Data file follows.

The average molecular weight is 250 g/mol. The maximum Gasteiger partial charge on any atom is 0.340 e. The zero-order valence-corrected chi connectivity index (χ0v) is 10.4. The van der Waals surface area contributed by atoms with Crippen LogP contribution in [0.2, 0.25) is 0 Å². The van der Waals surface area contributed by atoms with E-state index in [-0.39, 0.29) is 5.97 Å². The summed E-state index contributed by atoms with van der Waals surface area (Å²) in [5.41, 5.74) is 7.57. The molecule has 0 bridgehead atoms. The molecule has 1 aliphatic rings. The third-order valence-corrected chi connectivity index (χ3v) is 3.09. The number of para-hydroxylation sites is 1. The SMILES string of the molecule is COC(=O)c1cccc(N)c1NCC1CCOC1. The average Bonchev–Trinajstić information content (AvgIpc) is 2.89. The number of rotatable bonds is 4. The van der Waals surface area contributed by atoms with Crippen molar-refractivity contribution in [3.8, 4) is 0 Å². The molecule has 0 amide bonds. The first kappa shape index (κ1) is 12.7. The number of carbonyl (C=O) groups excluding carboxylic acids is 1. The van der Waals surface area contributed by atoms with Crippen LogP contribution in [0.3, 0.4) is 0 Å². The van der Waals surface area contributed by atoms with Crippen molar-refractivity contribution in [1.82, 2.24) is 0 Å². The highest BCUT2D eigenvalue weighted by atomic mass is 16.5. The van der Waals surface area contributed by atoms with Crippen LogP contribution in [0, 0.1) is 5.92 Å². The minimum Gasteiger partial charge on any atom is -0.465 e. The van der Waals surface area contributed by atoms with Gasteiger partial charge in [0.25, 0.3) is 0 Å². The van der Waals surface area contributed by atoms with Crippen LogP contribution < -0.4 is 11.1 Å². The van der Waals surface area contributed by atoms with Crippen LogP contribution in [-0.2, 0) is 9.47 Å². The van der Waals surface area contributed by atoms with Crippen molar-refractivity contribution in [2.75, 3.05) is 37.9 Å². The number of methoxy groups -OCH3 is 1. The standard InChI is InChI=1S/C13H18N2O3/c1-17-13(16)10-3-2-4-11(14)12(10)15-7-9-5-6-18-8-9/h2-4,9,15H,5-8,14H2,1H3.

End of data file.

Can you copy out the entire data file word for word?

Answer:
The average molecular weight is 250 g/mol. The maximum Gasteiger partial charge on any atom is 0.340 e. The zero-order valence-corrected chi connectivity index (χ0v) is 10.4. The van der Waals surface area contributed by atoms with Crippen LogP contribution in [0.2, 0.25) is 0 Å². The van der Waals surface area contributed by atoms with E-state index in [-0.39, 0.29) is 5.97 Å². The summed E-state index contributed by atoms with van der Waals surface area (Å²) in [5.41, 5.74) is 7.57. The molecule has 0 bridgehead atoms. The molecule has 1 aliphatic rings. The third-order valence-corrected chi connectivity index (χ3v) is 3.09. The number of para-hydroxylation sites is 1. The SMILES string of the molecule is COC(=O)c1cccc(N)c1NCC1CCOC1. The average Bonchev–Trinajstić information content (AvgIpc) is 2.89. The number of rotatable bonds is 4. The van der Waals surface area contributed by atoms with Crippen molar-refractivity contribution in [3.8, 4) is 0 Å². The molecule has 0 amide bonds. The first kappa shape index (κ1) is 12.7. The number of carbonyl (C=O) groups excluding carboxylic acids is 1. The van der Waals surface area contributed by atoms with Crippen LogP contribution in [0.3, 0.4) is 0 Å². The van der Waals surface area contributed by atoms with Crippen molar-refractivity contribution in [1.82, 2.24) is 0 Å². The highest BCUT2D eigenvalue weighted by atomic mass is 16.5. The van der Waals surface area contributed by atoms with Crippen LogP contribution in [0, 0.1) is 5.92 Å². The minimum Gasteiger partial charge on any atom is -0.465 e. The van der Waals surface area contributed by atoms with Gasteiger partial charge in [0.25, 0.3) is 0 Å². The van der Waals surface area contributed by atoms with Crippen LogP contribution < -0.4 is 11.1 Å². The van der Waals surface area contributed by atoms with Crippen LogP contribution in [-0.2, 0) is 9.47 Å². The van der Waals surface area contributed by atoms with Crippen molar-refractivity contribution in [2.75, 3.05) is 37.9 Å². The number of methoxy groups -OCH3 is 1. The standard InChI is InChI=1S/C13H18N2O3/c1-17-13(16)10-3-2-4-11(14)12(10)15-7-9-5-6-18-8-9/h2-4,9,15H,5-8,14H2,1H3.